Select Cinemas, the proprietors of RiverWalk Movies, believe that suburban moviegoers shouldn't have to go out of their way to catch Hollywood's latest offerings. They also believe that movie theaters can boost neighboring businesses, which is why everybody wins when they integrate themselves into communities. But movies matter most, and RiverWalk Movies has an edge on urban multiplexes. All eight of their screens are wall-to-wall. All auditoriums feature stadium, rocking-chair-style seating, which prevents neck craning when sitting behind Bigfoot, and digital surround sound fit for humans with 10 ears. RiverWalk also prides itself on its concessions, especially the popcorn, and offers free shows to satiate kids during summer vacations.
Founded by Joe Estes as a nonprofit operation, Safari Joe's Reptile World provides a 200-acre sanctuary for more than 250 exotic animals—including lions, leopards, alligators, pythons, and large tortoises—that were unwanted, abused, or neglected. Each week, five to six new animals are donated or abandoned at the facility. Though these animals cannot return to the wild, they receive nurturing care from a cadre of more than 30 volunteers.
While newly abandoned animals remain hidden from view within the sanctuary, the park also boasts exhibit such as Reptile World. This educational, hands-on environment encourages visitors to interact with a slew of exotic animals while learning about protecting each species and their natural habitats.
Guthrie Haunts Haunted House crams every corridor with things that go bump in the night, frightening the brave souls who dare to wander its dark passages. Open on weekends for the entirety of October, the spooky spot elicits screams with depraved characters, props inspired by the supernatural, and Teddy Kreuger—the mangled sociopath whose crimes include everything but copyright infringement.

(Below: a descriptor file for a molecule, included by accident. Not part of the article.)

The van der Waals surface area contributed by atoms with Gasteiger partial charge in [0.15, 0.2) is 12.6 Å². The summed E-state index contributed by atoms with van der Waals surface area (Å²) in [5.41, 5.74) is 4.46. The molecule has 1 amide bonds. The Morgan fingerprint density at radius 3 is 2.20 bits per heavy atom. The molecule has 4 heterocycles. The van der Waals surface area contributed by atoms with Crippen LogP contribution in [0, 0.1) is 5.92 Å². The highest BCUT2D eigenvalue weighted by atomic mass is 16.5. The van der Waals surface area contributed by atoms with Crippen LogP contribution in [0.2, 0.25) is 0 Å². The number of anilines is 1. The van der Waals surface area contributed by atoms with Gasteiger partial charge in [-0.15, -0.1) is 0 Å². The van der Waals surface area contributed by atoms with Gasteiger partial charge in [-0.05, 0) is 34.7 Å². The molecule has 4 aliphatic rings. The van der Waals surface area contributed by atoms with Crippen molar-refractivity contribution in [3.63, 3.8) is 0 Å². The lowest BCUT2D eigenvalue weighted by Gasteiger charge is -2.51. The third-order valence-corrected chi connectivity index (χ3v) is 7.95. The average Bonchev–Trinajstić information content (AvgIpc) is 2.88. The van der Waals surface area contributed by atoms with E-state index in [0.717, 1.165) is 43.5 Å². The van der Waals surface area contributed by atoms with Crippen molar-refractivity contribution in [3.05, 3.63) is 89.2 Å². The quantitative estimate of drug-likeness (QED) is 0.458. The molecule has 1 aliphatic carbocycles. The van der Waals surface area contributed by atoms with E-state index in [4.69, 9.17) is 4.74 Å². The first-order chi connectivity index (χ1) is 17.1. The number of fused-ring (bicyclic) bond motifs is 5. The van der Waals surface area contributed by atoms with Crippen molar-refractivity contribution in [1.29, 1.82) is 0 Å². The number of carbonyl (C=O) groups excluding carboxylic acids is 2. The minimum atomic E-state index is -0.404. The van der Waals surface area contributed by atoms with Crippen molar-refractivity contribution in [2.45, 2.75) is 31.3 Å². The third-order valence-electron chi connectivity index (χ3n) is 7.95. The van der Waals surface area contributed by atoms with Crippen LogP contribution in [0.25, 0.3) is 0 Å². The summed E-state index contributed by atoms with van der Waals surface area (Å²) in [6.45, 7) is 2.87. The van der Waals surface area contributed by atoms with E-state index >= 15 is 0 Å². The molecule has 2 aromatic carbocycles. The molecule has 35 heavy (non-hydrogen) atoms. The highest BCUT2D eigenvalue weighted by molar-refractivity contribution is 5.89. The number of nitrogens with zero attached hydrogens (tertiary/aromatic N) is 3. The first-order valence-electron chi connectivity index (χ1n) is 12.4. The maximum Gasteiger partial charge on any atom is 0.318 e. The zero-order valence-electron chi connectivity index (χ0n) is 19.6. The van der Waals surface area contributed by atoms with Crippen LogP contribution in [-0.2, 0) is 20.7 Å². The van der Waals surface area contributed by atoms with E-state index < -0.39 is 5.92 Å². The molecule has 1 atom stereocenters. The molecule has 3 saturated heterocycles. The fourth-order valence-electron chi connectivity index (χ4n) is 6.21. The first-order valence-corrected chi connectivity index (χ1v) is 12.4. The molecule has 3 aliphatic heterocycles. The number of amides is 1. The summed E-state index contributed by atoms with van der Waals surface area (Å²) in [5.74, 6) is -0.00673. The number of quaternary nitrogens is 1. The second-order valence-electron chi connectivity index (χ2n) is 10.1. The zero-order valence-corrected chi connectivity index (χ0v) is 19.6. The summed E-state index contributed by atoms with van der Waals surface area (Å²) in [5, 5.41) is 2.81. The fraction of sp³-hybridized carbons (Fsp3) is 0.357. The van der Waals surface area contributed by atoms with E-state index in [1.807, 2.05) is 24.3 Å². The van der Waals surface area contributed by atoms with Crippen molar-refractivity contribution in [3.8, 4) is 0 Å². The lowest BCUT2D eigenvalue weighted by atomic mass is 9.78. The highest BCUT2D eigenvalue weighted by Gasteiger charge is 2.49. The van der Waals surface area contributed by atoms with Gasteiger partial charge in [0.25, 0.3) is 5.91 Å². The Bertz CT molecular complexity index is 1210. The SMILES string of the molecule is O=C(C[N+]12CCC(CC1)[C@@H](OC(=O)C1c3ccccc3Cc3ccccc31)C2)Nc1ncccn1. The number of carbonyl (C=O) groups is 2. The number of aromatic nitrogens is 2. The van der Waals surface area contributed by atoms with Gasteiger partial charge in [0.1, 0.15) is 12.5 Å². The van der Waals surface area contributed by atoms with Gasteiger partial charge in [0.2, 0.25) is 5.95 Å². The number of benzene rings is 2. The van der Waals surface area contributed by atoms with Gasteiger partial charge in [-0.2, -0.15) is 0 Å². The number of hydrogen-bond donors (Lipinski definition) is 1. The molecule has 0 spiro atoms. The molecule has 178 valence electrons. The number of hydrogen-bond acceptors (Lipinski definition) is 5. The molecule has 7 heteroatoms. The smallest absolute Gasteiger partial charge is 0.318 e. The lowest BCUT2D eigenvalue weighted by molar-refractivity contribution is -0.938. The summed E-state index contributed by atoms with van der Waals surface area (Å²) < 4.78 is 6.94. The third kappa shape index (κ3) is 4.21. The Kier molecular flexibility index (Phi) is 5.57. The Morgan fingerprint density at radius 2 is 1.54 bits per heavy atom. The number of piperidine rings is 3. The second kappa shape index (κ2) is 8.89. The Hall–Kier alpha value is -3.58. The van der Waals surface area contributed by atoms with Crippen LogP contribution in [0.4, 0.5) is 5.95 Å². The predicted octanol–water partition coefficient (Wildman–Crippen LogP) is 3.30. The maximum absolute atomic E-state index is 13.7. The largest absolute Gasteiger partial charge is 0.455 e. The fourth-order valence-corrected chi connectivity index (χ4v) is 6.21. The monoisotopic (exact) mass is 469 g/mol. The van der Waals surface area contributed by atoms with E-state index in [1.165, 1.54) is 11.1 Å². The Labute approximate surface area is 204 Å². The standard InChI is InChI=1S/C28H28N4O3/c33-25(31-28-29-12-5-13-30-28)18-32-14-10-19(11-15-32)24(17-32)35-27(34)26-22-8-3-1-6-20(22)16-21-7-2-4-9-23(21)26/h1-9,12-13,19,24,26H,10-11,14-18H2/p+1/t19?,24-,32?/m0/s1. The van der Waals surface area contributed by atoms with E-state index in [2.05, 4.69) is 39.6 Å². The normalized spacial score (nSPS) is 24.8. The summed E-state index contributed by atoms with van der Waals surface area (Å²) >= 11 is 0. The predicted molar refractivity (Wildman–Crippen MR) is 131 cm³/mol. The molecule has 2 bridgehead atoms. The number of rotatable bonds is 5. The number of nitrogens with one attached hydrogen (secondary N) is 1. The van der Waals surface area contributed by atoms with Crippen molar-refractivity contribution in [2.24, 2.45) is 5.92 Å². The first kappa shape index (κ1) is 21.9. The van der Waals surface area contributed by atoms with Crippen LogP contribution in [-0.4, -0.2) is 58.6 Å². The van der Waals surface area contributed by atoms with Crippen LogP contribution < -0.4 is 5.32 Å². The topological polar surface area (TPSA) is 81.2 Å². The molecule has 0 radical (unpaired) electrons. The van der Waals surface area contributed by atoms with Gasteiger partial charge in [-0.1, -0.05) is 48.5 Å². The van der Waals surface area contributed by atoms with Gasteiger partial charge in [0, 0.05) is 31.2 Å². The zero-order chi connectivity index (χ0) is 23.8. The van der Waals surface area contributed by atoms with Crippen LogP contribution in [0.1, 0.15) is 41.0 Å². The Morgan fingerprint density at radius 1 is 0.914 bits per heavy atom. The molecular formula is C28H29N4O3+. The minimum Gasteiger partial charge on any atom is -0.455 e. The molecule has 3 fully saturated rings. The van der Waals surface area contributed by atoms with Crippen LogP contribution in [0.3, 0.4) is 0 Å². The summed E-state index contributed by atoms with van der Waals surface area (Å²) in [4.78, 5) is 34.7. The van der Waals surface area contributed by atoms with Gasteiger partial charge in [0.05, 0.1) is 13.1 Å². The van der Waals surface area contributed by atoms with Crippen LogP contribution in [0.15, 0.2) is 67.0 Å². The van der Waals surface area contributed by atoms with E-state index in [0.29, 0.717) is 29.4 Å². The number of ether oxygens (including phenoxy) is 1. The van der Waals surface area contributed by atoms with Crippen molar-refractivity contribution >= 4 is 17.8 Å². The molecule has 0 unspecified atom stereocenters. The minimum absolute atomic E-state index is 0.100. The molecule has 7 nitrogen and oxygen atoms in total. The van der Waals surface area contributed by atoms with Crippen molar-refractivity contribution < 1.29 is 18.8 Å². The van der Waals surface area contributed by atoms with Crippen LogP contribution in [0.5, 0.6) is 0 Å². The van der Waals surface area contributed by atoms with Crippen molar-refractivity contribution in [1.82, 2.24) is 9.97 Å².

Guthrie Haunts will also be offering an alternative for children, Spookys Mishap Manor. This kids haunt is available for children 3 to 10 and costs an additional $5.
Tom's Bicycles equips scenery hunters with the cycling essentials they need to explore Tulsa’s outdoors from the comfort of a two-wheeled road raft. Mountain and hybrid fitness bikes ($30/day) as well as tandem bikes built for two people ($45/day) offer a convenient way to get around while velocipedalists take to the nearby park’s paved trails or wheelie over to off-road trails. A helmet is included with the rental, ensuring that the vast collection of Oscar Wilde quips stored in each customer’s brain is well protected. Though children’s bikes are not available, kids trailers ($15/day) allow tikes to ride along.
At Conquer the Gauntlet, twenty-five obstacles are whetstones against which racers sharpen their resolve. The 4-mile course will challenge their speed, power, endurance, and resolve as the runners hurl themselves over walls, scale inclines with ropes, and clamber over a sea of cargo nets. Should entrants lose their footing or take an errant step, a wet and watery bath of mud waits beneath. The race starts early in the morning, and each wave of approximately 100 runners pounds across the ground with electronic chips tracking their times. While there are awards for winners in each age category, individual heats are not age specific, allowing participants the chance to compete on equal footing with hardened marathon veterans and uppity toddlers with steel spikes on their rattles.
A comprehensive guide to attractions and things to do.